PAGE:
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This is a continuation of my previous question (RSA Decryption).

Edit: The answer below was clear and concise. I've added some sample code below which has helped me verify what I think is happening. I will test today and post back. The client application is creating a 256bit key but when it calls gcry_cipher_setkey it uses the keylength returned from the algorithm. So I'm guessing that the setkey is truncating the 256bit key to 128bit. Easy enough to test out.

I am attempting to decrypt a file that was encrypted using libgcrypt with aes128 / cbc / no padding. There are two different applications that are doing the encryption both of which I have no control over. One is using a 128bit AES key while the other is using 256bit key. All the internal calls are the same otherwise.

Edit: Here is pseudo encrypting code: Edit 2: Fixed order & Added comments for future users:

#define AES_KEY_SIZE 32
char AESKey[AES_KEY_SIZE+1];

Error = gcry_cipher_open(AesHandle, GCRY_CIPHER_AES128, GCRY_CIPHER_MODE_CBC, 0);
// this is always 128bits (16 bytes)
BlockLength = gcry_cipher_get_algo_blklen(GCRY_CIPHER_AES128);
// this should return 128bits (16 bytes)
KeyLength = gcry_cipher_get_algo_keylen(GCRY_CIPHER_AES128);
Error = gcry_cipher_setiv(AesHandle, NULL, 0);
// AESKey is a 32byte (256bit) char array & KeyLength is 128bits (16bytes)
// so gcry_cipher_setkey only uses the first 'KeLength' bytes of 'AESKey'
// which in this case is the first 16 bytes of 'AESKey'
Error = gcry_cipher_setkey(*AesHandle, AESKey, KeyLength);
Error = gcry_cipher_encrypt(AesHandle, Encrypted, BlockLength, ToEncrypt, BlockLenth);

void GenerateAESKey( char * AESKey ) {
    int i;

    for ( i = 0; i < AES_KEY_SIZE; i++ ) {
        AESKey[i] = (rand() % 93)+33;
    AESKey[AES_KEY_SIZE] = '\0';

So in my C# code I do this before before I start decrypting:

var aesKey = DecryptAesKey(s);
if (aesKey.Length == 32)
   var tempKey = new byte[16];
   aesKey = tempKey;

I am using C# & bouncycastle to decrypt the files. I successfully decrypt the files that were encrypted w/128bit key. But fail when the key is 256bit. Fail means that the output is garbled.

I have verified that the AES Key is getting decrypted correctly for both sources.

My question is what is Libgrypt doing different when the key is 256bits? Or is this even the right path to find out why my decryption is failing? Thank you for any info or direction you can point me in.


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1 Answer 1

up vote 1 down vote accepted

I assume you have

  1. 2 different keys (128 and 256 bit)
  2. 2 different sources of ciphertext (1: AES128 2: AES256 Both: CBC/No Padding)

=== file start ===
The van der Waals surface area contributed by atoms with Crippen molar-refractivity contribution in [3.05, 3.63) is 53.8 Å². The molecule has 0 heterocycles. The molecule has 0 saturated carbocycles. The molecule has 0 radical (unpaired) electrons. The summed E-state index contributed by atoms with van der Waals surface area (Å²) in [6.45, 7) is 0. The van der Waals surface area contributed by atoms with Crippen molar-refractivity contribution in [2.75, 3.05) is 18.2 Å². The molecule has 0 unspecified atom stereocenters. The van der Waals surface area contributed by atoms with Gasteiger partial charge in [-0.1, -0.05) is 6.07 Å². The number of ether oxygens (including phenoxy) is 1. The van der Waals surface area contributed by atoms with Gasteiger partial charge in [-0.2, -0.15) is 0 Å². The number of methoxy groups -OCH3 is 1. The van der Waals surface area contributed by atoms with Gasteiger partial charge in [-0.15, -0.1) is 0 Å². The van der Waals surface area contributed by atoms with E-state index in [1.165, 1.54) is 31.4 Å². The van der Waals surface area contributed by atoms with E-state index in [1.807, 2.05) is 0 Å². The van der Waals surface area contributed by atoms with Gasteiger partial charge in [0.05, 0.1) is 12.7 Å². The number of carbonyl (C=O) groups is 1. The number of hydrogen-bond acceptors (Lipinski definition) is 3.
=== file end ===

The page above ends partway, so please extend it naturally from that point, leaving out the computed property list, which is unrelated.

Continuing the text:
3. Can decrypt 128 ciphertext
  4. Fail with 256 (everything is garbled and nothing from plaintext is decrypted).

The main difference is the key length of 128 or 256 bit. It specifies the number of repetitions of transformation rounds that convert the input. You probably will never need internal implementation details. AES uses more rounds with larger keys. 10 for 128-bit keys, 14 for 256-bit keys.

Important part is that Block size is always 128 bit for 128 and 256 CBC AES.

Both AES-128-CBC and AES-256-CBC use 128 bit IV.

So my wild guess (without seeing your AES256 code) is that there can be bug somewhere in Block or IV size in your AES256 code.

If you just set key for 128AES with this function, check this docs

 gcry_error_t gcry_cipher_setkey (gcry_cipher_hd_t h, const void *k, size_t l)

The length l (in bytes) of the key k must match the required length of the algorithm set for this context or be in the allowed range for algorithms with variable key size. The function checks this and returns an error if there is a problem. A caller should always check for an error.

And you normally don't want to use CBC with NoPadding (unless your data size is always a multiple of 16 bytes) but padding problems garble only the last 16-byte block of plaintext.

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I've edited my original question. –  TheBrian Jul 18 '13 at 14:32
Thank you @varren for your response! gcry_error_t gcry_cipher_setkey (gcry_cipher_hd_t h, const void *k, size_t l) was called where l = 16 and k was a 32byte array. So the setkey will only use the first 'l' bytes of 'k'. Verified in my C# code by only using the first 16bytes of the 32byte key to decrypt with great success. Thank you again! –  TheBrian Jul 18 '13 at 14:57

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